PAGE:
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How-to: Install Ubuntu on a MacBook Pro (Retina 2013)

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#1 John



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Posted 24 November 2013 - 01:49 PM

If you've got a MacBook Pro or MacBook Pro Retina (2013) then you probably know you can dual boot to Microsoft Windows via Bootcamp. But you cannot install any other operating system with Bootcamp. So how do you install Ubuntu for example and is it difficult? I'll show you how to do it and I'll also show you that it's not hard at all.
Before we start I want to tell you that the folks at Ubuntu did a wonderful job, because *everything* works out of the box when installing Ubuntu 13.10 or above.  So the FaceTime HD cam works, wifi works, ethernet via Thunderbolt adapter works, etc etc.
Let's start. First you'll need to download an ISO from http://www.ubuntu.com/download/desktop (you will need the 64-bit version), then we'll need to convert the ISO to an IMG.
In a terminal window type this:
hdiutil convert -format UDRW -o ubuntu ubuntu-13.10-desktop-amd64.iso
mv ubuntu.dmg ubuntu.img
OS X creates a .dmg automatically, that's why we rename it to .img
Now we are going to create a bootable USB stick for installation purposes. Run "diskutil list" in a terminal box, it will show you the devices currently connected. Insert the USB stick in your MacBook and type "diskutil list" again and see what device has been added. For example /dev/disk1.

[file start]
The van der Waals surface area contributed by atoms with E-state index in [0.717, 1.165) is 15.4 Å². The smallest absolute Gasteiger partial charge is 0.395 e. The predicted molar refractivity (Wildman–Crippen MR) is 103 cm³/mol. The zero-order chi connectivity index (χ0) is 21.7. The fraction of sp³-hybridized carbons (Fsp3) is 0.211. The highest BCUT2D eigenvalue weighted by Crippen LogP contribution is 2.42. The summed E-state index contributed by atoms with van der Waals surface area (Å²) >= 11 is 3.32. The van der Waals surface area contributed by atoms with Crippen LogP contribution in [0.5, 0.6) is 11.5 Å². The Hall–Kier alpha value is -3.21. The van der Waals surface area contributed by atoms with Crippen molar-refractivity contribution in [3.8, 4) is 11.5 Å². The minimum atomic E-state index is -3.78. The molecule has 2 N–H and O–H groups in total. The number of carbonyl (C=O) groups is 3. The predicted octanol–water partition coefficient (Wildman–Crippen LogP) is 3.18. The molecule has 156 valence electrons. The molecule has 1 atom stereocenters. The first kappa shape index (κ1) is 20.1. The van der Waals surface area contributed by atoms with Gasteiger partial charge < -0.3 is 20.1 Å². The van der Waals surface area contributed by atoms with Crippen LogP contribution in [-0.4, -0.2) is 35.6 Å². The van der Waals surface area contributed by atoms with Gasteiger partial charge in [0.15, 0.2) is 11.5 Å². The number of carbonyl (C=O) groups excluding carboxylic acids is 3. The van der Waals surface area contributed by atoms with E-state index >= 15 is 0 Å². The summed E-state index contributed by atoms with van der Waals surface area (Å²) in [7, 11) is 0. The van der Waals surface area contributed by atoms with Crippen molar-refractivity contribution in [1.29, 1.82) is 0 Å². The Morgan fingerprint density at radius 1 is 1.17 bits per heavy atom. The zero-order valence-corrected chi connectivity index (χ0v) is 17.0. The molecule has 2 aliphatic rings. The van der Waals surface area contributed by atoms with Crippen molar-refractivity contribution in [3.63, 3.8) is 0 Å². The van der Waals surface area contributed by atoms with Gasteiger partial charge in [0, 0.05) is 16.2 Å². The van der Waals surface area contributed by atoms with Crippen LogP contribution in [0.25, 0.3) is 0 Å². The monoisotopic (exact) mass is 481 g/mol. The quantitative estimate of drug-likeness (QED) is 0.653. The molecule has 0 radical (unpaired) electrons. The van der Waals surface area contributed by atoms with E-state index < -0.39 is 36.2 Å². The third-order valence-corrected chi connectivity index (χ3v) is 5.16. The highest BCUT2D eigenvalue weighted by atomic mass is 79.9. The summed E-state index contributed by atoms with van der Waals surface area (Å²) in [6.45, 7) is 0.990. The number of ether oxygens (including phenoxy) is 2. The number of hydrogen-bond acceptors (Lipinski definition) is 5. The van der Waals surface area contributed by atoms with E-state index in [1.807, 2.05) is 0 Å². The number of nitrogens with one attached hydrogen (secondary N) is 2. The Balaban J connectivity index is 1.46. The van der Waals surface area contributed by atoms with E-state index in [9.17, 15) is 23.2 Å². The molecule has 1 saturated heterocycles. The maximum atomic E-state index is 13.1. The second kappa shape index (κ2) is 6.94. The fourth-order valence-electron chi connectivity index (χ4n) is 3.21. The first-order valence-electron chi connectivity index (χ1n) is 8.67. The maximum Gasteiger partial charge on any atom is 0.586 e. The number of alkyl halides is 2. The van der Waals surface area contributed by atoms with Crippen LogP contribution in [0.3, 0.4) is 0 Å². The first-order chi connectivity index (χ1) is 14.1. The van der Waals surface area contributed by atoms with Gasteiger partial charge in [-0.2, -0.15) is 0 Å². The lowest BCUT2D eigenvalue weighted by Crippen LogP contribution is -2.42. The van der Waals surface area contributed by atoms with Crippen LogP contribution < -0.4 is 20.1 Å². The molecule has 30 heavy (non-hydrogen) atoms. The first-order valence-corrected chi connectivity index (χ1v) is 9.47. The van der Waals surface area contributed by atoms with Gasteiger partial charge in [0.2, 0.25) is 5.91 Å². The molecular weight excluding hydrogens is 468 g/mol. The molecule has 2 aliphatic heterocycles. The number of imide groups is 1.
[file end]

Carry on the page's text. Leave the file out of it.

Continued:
$ diskutil list
   #:                       TYPE NAME                    SIZE       IDENTIFIER
   0:      GUID_partition_scheme                        *500.3 GB   disk0
   1:                        EFI EFI                     209.7 MB   disk0s1
   2:                  Apple_HFS Macintosh SSD           401.6 GB   disk0s2
   3:                 Linux Swap                         8.0 GB     disk0s5
   #:                       TYPE NAME                    SIZE       IDENTIFIER
   0:     Apple_partition_scheme                        *32.0 GB    disk1
   1:        Apple_partition_map                         4.1 KB     disk1s1
   2:                  Apple_HFS                         2.3 MB     disk1s2
In the above example output /dev/disk1 is the USB stick.
Next we are going to put Ubuntu on the USB stick:
diskutil unmountDisk /dev/diskx (replace the x)
sudo dd if=ubuntu.img of=/dev/rdiskx bs=1m (replace the x and mind the "r" in /dev/rdiskx
This will take a while and when it's done, OS X will probably give an alert that it cannot read the device. Ignore that. The USB stick is ready now.
Now we are going to install a new boot loader called Refind. The installation is pretty straightforward, download the latest version (binary zip file) from http://www.rodsbooks...nd/getting.html and unpack it. Then install the bootloader via the install script:
The installer will prompt you with the password so it can run with administrator privileges. When the script is done, Refind is installed at /EFI/refind.